Monday, September 17, 2007

BFF: The Union: The Business Behind Getting High

So... If most of the people coming to see movies at this festival are those with a personal interest in the subject matter, who makes up the audience for this?
The Union: The Business Behind Getting High

* * * (out of four)
Seen 16 September 2007 at AMC Boston Common #17 (Boston Film Festival 2007)

At some point, Brett Harvey and Adam Scorgie should probably have changed the name of their documentary on the underground marijuana industry; the Union of the title isn't mentioned until at least halfway through. "The Union: The Business Behind Getting High" sounds like an exposé, but this documentary is more a piece of advocacy.

The film is arguing for the legalization of marijuana. It is, the film argues, at worst harmless, especially relative to alcohol and tobacco, and at best of great medicinal value. Hemp, a related species of plant also banned in the U.S., is fantastic for manufacturing paper and textiles. It's a useful plant for biodiesel manufacturing. And much like America's Prohibition on alcohol, prohibition of cannabis arguably creates the violent crime that it was allegedly meant to fight - that the only people it benefits are criminals and those who make money from law enforcement and incarceration.

The segment on "The Union" - a catch-all title for the string of people who make up the marijuana supply chain - is, to my mind, the most informative part of the movie. Harvey and Scorgie trace both the money and the actual product, from homeowner to contractor to fall guy to border jumper, showing how a product that is cultivated without a great deal of difficulty can be a seven billion dollar per year agricultural industry for British Columbia, driving a great deal of other business as well. The numbers are eyebrow-raising - one "grow op" (a private home where cannabis is cultivated out of sight) with just eight sun lamps can produce six crops a year, with each crop going for twenty thousand dollars. We also see the remains of a larger operation housed in twenty buried railroad cars that must have been worth millions, and that's before it has traveled south and east through the U.S., where it can wind up going for thousands of dollars per pound. If you respond to hard numbers as well as I do, it's a fascinating little economics lesson.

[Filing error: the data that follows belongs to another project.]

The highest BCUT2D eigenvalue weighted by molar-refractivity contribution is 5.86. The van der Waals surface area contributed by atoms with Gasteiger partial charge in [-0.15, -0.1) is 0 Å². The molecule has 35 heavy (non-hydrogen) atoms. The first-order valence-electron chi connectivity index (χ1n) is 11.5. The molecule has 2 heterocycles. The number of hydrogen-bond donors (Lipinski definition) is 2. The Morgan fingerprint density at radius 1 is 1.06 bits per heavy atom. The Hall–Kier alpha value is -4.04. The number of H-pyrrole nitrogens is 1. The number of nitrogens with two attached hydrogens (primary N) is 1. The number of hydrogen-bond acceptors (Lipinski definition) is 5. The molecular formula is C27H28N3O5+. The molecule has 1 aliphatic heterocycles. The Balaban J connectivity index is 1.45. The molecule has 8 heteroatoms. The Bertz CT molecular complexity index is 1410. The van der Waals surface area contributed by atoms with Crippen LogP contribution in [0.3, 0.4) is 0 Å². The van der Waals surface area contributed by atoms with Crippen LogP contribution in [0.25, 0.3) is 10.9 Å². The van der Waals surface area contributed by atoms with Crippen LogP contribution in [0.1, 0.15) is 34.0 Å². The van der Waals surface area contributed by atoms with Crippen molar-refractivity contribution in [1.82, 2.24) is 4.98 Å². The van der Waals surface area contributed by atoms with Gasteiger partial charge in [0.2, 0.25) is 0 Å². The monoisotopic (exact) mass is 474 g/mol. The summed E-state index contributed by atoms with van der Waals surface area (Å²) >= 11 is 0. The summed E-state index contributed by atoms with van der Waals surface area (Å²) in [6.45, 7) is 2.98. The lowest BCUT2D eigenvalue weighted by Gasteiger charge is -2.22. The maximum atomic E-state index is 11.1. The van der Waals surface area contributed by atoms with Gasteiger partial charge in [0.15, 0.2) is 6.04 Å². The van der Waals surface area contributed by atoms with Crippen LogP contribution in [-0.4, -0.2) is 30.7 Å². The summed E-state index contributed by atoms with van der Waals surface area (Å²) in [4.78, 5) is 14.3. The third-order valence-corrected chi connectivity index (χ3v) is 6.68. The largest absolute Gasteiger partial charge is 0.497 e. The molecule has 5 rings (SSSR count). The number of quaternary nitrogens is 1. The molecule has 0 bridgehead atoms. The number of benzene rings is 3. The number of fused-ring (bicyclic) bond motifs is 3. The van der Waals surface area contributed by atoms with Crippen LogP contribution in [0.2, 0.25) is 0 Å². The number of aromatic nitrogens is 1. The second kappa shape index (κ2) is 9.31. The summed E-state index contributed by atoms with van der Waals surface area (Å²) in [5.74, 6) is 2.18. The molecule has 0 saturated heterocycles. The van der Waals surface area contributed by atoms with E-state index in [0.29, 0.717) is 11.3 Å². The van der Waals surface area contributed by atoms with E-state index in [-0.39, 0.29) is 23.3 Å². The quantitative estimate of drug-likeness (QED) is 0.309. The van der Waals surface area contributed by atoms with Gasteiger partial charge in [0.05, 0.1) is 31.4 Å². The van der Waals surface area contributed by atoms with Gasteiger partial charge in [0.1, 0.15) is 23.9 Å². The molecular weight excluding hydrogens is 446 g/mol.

(It also gets a body thinking about how that unused basement is not helping with paying back the college loans, doesn't it?)

There aren't quite so many hard numbers in the rest of the movie, but there are a whole bunch of expert witnesses - the film's website lists over thirty interview subjects, of varying degrees of credibility. People with a law enforcement background like former Seattle chief of police Norm Stamper and former undercover agent Jack Cole give compelling testimony of how the only violent crime related to marijuana comes from how criminalization puts the distribution into the hands of criminals, but an actor like Joe Rogan, while an entertaining interview, doesn't really add much in the way of authority to the discussion. Some may fault the filmmakers for apparently not seeking out people to present an alternate view - the only bits supporting the War On Drugs are clips of Republic Presidents, and they're facile comments clearly meant to be mocked rather than actual arguments. The closest thing you'll see to a rebuttal is allowing the occasional interview subject to be so worked up as to undermine his or her credibility.

The style of the film is fairly fast-paced, with Adam Scorgie acting as a Michael Moore-style "host", though a much less obtrusive one. He and Harvey use a lot of stock material, and while their documentary and interview footage is fairly clear (although with as many interview subjects as they use, I might like it if subjects were constantly identified), but when they go to stock footage - including that old standby, silly-looking thirty-five year-old educational films - they get a little cut-happy. I do like the way they cite webpages in the end credits to make it easy for audience members who have had their curiosity piqued to refer directly to primary sources.

One subject the film is oddly silent is why marijuana sells beyond medicinal uses (although they'll use former "High Times" editors as interviewees). It's probably a deliberate choice, to prevent accusations of promoting that a certain lifestyle. Leaving the whole "getting high" aspect out means that the movie is obviously avoiding something, even if it isn't really the point of the production.

Is the argument convincing? Well, I'm pretty libertarian by nature anyway (I've also got no horse in this fight; I've never touched the stuff and don't intend to). Maybe it will nudge some people with no opinion a little nudge. Probably not enough to accomplish its goal any time soon. But getting people thinking about change isn't a bad thing.

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